The Worm

Status: Ghostwritten
Style: Memoir
Client: Private

I’m a woman in my early 40’s. I don’t smoke, or drink and I have soya milk in my coffee. I wear glasses for reading, and I have a cat and a dog. I work from home, which means I spend a lot of time alone. Some days I don’t get dressed.

My old self would surely commiserate.

Thing is, old self was still in that shiny space where things just spring back into shape.

I’m not depressed.

Sure, all the symptoms are there, but this isn’t an illness. This crushing grief is love brutally transformed into an ache. My memories of us, previously so banal, are metamorphosing into new things, like rumination, stings, and discomfort. A soundwave stretched over many months; continual, low, and achingly delicate.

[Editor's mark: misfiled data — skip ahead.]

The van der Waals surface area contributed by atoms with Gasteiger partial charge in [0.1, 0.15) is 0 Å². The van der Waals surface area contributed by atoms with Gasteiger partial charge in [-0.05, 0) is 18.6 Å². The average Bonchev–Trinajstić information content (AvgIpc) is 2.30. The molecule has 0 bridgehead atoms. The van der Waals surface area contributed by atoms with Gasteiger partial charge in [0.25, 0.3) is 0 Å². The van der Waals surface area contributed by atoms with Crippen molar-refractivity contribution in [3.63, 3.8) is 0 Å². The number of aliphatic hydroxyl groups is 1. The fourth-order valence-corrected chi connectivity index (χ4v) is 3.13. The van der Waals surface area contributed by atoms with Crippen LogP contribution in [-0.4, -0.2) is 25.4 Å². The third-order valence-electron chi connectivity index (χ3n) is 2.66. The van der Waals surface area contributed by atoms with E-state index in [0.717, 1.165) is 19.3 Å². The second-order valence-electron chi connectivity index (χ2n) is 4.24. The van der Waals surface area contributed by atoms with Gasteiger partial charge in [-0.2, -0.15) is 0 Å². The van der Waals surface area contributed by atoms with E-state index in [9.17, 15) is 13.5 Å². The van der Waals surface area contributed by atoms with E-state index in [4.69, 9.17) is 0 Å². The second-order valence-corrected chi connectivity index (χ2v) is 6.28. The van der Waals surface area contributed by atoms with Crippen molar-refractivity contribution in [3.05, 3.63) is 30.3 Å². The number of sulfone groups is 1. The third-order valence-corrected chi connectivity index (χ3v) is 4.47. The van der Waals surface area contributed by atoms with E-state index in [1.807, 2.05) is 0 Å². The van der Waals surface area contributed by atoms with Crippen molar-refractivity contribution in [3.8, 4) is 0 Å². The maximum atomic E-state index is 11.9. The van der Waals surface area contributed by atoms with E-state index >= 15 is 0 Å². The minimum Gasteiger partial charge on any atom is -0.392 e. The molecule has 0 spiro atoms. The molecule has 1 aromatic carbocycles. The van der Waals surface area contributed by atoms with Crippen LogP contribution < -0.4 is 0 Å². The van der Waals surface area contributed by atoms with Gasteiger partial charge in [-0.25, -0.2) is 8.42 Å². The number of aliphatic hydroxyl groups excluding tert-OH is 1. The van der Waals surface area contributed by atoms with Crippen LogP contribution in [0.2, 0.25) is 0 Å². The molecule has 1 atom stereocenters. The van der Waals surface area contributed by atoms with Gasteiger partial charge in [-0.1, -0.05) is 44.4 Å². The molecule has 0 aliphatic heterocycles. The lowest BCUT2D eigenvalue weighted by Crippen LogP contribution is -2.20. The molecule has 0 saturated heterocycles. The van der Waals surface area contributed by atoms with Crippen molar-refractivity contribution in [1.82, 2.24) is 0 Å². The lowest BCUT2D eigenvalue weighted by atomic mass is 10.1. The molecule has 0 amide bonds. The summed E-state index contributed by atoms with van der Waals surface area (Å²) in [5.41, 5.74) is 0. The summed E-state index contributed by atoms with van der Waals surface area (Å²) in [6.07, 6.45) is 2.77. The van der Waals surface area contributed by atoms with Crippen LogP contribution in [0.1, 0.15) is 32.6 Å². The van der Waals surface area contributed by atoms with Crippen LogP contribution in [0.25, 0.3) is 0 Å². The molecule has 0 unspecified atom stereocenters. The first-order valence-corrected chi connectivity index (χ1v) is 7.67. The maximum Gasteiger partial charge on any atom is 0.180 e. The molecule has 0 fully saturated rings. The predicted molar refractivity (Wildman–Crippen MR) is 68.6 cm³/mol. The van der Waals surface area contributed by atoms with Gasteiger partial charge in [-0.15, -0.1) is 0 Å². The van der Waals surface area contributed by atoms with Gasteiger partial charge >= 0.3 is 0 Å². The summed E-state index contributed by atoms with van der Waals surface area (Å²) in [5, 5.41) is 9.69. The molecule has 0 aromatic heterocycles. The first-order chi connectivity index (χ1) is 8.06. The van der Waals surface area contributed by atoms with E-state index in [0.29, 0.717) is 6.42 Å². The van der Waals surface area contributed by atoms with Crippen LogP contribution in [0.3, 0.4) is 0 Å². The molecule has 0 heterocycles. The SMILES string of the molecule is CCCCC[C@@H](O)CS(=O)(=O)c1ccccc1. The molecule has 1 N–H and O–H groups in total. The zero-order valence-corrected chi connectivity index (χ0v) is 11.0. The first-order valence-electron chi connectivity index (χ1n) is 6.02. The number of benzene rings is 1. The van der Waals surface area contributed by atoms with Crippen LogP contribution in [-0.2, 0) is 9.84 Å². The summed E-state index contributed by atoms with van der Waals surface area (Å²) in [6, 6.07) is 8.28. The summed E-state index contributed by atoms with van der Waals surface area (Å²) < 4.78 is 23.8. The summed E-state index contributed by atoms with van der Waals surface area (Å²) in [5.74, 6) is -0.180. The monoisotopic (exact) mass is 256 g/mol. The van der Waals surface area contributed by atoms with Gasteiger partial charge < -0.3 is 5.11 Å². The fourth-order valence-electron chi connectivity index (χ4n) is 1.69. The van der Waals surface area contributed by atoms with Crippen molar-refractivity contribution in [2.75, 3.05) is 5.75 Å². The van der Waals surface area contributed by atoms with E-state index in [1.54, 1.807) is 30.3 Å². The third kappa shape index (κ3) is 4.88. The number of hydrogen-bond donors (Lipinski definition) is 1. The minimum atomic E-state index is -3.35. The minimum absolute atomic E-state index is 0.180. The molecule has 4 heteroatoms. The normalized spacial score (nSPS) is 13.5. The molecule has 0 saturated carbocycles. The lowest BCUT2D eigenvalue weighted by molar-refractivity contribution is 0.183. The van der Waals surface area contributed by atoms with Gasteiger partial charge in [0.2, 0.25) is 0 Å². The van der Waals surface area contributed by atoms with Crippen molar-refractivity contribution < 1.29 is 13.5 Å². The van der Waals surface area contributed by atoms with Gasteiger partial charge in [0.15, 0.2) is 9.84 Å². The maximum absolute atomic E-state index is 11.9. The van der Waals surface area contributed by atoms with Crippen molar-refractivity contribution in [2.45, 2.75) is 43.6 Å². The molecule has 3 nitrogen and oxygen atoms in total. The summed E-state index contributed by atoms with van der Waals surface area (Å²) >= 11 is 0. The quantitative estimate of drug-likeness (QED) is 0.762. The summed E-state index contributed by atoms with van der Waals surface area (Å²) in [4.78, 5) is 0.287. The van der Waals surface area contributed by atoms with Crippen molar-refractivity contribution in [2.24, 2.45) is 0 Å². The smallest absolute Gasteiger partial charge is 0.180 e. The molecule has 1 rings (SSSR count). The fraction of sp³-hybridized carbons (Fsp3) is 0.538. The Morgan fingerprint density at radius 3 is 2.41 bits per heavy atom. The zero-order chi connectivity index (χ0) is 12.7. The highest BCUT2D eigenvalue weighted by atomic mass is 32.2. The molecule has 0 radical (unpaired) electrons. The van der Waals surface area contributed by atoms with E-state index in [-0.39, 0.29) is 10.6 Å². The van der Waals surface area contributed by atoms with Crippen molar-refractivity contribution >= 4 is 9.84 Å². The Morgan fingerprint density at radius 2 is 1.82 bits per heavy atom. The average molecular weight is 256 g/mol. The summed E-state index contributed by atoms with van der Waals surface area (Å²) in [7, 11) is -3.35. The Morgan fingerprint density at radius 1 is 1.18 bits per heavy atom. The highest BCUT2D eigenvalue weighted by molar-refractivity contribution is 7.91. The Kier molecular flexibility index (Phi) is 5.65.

In the beginning, I did what I always did in a crisis - I turned to alcohol, self-satisfaction, and noise. This time though the booze wasn’t making it better; it was making me dangerous.

The morning after the third motorbike accident, I decided to temporarily quit the bottle. I concluded that I didn’t have a drink problem, and that I was simply taking some steps to look after myself. I quickly started to learn the truth.

“You could have killed us both.”

“I.. I don’t remember…” I say.

“What can you remember?”

“I remember us sitting by the side of the road. I think I was angry. Was I angry?”

Another blackout. At least the second that week.

The revolting truth about that night was told to me firmly. I felt like a worm wriggling around by his shoes.

“I love you, I’m sorry.” I say.